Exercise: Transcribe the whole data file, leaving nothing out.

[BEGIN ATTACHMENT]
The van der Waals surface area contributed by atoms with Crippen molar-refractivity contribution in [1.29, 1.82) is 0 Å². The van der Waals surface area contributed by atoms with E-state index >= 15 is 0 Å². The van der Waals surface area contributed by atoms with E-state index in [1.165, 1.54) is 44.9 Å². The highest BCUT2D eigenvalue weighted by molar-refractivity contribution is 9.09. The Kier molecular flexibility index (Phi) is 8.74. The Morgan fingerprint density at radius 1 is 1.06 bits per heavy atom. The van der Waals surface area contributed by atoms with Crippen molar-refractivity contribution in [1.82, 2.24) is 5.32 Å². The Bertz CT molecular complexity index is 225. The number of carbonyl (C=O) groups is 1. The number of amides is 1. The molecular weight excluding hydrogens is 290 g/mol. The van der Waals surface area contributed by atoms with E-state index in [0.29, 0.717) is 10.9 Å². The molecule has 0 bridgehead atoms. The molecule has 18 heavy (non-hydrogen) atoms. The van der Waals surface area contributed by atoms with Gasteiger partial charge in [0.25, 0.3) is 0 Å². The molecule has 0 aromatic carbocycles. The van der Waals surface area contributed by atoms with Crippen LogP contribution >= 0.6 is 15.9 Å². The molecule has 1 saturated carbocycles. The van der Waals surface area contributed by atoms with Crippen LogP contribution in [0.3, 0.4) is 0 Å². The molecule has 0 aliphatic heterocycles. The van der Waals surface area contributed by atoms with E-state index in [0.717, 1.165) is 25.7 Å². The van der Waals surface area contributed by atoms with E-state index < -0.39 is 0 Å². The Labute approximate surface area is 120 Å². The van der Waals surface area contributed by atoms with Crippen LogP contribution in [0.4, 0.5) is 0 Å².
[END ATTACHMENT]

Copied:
The van der Waals surface area contributed by atoms with Crippen molar-refractivity contribution in [1.29, 1.82) is 0 Å². The van der Waals surface area contributed by atoms with E-state index >= 15 is 0 Å². The van der Waals surface area contributed by atoms with E-state index in [1.165, 1.54) is 44.9 Å². The highest BCUT2D eigenvalue weighted by molar-refractivity contribution is 9.09. The Kier molecular flexibility index (Phi) is 8.74. The Morgan fingerprint density at radius 1 is 1.06 bits per heavy atom. The van der Waals surface area contributed by atoms with Crippen molar-refractivity contribution in [1.82, 2.24) is 5.32 Å². The Bertz CT molecular complexity index is 225. The number of carbonyl (C=O) groups is 1. The number of amides is 1. The molecular weight excluding hydrogens is 290 g/mol. The van der Waals surface area contributed by atoms with E-state index in [0.29, 0.717) is 10.9 Å². The molecule has 0 bridgehead atoms. The molecule has 18 heavy (non-hydrogen) atoms. The van der Waals surface area contributed by atoms with Gasteiger partial charge in [0.25, 0.3) is 0 Å². The molecule has 0 aromatic carbocycles. The van der Waals surface area contributed by atoms with Crippen LogP contribution >= 0.6 is 15.9 Å². The molecule has 1 saturated carbocycles. The van der Waals surface area contributed by atoms with Crippen LogP contribution in [0.3, 0.4) is 0 Å². The molecule has 0 aliphatic heterocycles. The van der Waals surface area contributed by atoms with E-state index in [0.717, 1.165) is 25.7 Å². The van der Waals surface area contributed by atoms with E-state index < -0.39 is 0 Å². The Labute approximate surface area is 120 Å². The van der Waals surface area contributed by atoms with Crippen LogP contribution in [0.4, 0.5) is 0 Å².